Abstract 515: Increased Adventitial Inflammation Occurs in Regions of Low Endothelial Shear Stress in a Swine Model of Coronary Atherosclerosis
Introduction: Plaque inflammation is a critical step in the initiation and progression of atherosclerosis. Such inflammation is thought to originate from the luminal surface of plaque and infiltrate the intima-media in advanced lesions. Low endothelial shear stress (ESS) is known to induce intima-media inflammation and plaque growth. In this study we investigated in-vivo the hypothesis that low ESS induces also adventitial inflammation.
Methods: We studied 11 swine at 23 (baseline) and 30 (followup) weeks after the induction of diabetes and hyperlipidemia. Using angiography and intravascular ultrasound data, we performed 3D coronary reconstruction of coronary arteries and calculated the ESS with computational fluid dynamics. In 56 segments, we assessed the adventitial inflammatory (CD45) and antigen-presenting (MHC-II) cell content at followup with immunohistochemistry. Segments were classified as low (≤ 1 Pa) or higher (>1 Pa) ESS.
Results: MHC-II content in the adventitia (1.3±0.3%) was higher than in the media (0.3±0.1%, p<0.001) but lower than in the intima (9.3±2.3%, p<0.001). Low-ESS regions had increased adventitial MHC-II content compared to high-ESS regions (1.6±0.4 vs. 0.9±0.3%, p<0.05). Adventitial MHC-II content was not influenced by plaque size (large plaques 1.7±0.5 vs. intermediate plaques 0.8±0.3%, p=0.24), internal elastic lamina fragmentation (IEL) grade (minimal/absent 0.6±0.3 vs. moderate/large 1.4±0.3, p=0.9), or remodeling pattern (inadequate 1.7±0.6 vs. compensatory 1.2±0.4 vs. expansive 0.6±0.2%, p=0.6). Adventitial CD45 content was not significantly different between low- and high-ESS segments, and also not different in large vs. intermediate plaques, in segments with various IEL fragmentation grades or remodeling patterns.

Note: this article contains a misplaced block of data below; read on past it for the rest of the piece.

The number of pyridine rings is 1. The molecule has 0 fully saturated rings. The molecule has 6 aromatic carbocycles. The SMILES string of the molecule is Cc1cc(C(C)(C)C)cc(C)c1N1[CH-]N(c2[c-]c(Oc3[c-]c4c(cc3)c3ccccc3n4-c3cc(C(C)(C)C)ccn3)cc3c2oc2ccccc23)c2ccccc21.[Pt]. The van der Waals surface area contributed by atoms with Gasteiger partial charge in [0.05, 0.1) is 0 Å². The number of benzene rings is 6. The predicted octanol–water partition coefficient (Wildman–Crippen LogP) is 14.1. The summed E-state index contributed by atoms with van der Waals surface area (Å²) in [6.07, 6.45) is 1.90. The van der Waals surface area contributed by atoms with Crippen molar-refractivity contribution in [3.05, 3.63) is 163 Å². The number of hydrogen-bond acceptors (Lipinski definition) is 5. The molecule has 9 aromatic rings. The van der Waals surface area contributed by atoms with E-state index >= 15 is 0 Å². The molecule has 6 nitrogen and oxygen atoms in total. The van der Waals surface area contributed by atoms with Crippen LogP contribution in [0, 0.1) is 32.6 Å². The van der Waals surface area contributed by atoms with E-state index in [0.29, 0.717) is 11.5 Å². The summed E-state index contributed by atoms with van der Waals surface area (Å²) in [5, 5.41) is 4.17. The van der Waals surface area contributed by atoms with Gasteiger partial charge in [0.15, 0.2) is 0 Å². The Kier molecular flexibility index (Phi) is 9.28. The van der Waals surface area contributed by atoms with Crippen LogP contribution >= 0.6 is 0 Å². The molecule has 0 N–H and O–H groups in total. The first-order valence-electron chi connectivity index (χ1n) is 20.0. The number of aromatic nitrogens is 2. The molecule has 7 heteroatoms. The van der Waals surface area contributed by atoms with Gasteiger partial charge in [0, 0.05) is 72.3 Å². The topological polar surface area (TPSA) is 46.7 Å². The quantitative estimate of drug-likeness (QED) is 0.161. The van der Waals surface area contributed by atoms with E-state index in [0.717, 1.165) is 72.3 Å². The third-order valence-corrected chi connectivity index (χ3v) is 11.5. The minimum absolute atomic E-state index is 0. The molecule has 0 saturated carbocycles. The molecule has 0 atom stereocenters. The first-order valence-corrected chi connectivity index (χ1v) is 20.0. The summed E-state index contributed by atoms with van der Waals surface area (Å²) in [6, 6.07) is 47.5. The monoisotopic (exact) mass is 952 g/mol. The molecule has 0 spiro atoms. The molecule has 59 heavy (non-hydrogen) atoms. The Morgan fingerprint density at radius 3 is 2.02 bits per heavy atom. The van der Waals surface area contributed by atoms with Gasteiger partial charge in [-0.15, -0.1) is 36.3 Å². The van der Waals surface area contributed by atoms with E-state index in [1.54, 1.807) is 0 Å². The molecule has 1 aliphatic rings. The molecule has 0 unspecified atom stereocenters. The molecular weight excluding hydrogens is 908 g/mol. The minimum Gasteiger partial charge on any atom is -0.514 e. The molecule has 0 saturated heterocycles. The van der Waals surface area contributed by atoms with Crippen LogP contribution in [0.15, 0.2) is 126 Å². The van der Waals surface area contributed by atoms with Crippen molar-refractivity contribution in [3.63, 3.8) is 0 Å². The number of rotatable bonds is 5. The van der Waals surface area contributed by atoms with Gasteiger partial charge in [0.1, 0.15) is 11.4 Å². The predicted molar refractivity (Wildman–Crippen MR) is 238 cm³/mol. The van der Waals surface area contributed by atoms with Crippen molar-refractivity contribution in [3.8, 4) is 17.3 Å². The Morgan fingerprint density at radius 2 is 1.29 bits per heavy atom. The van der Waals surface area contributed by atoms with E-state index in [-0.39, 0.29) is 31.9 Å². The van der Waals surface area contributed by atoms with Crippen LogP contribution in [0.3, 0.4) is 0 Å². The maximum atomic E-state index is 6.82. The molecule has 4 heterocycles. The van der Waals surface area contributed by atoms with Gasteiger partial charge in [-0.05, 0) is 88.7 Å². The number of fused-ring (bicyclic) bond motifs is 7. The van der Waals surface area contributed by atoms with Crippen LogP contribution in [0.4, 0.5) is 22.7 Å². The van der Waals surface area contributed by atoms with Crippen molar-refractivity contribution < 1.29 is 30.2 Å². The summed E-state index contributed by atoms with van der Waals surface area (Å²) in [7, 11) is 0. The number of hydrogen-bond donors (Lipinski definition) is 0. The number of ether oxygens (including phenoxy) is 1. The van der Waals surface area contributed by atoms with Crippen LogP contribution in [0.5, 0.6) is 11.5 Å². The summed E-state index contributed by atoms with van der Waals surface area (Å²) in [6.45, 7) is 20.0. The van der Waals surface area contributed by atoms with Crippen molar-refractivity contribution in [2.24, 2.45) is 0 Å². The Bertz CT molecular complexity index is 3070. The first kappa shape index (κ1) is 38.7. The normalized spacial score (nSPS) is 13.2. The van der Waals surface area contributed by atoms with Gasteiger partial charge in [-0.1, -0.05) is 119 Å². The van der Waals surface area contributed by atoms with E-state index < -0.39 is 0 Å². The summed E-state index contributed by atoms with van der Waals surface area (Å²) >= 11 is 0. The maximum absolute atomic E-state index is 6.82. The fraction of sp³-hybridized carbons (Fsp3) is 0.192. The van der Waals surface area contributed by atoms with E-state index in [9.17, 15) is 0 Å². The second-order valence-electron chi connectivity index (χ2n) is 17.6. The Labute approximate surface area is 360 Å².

Conclusion: Although total inflammation is not dependent on ESS, low ESS induces higher adventitial activated inflammatory cell content, as assessed by MHC-II immunostaining. This, in conjunction with the higher MHC-II content in the adventitia than in the media and the presence of an intact IEL suggests an additional source of inflammation in low-ESS plaque regions, originating from the vessel outer wall. The induction of neovascularization possibly accounts for this phenomenon.
- © 2012 by American Heart Association, Inc.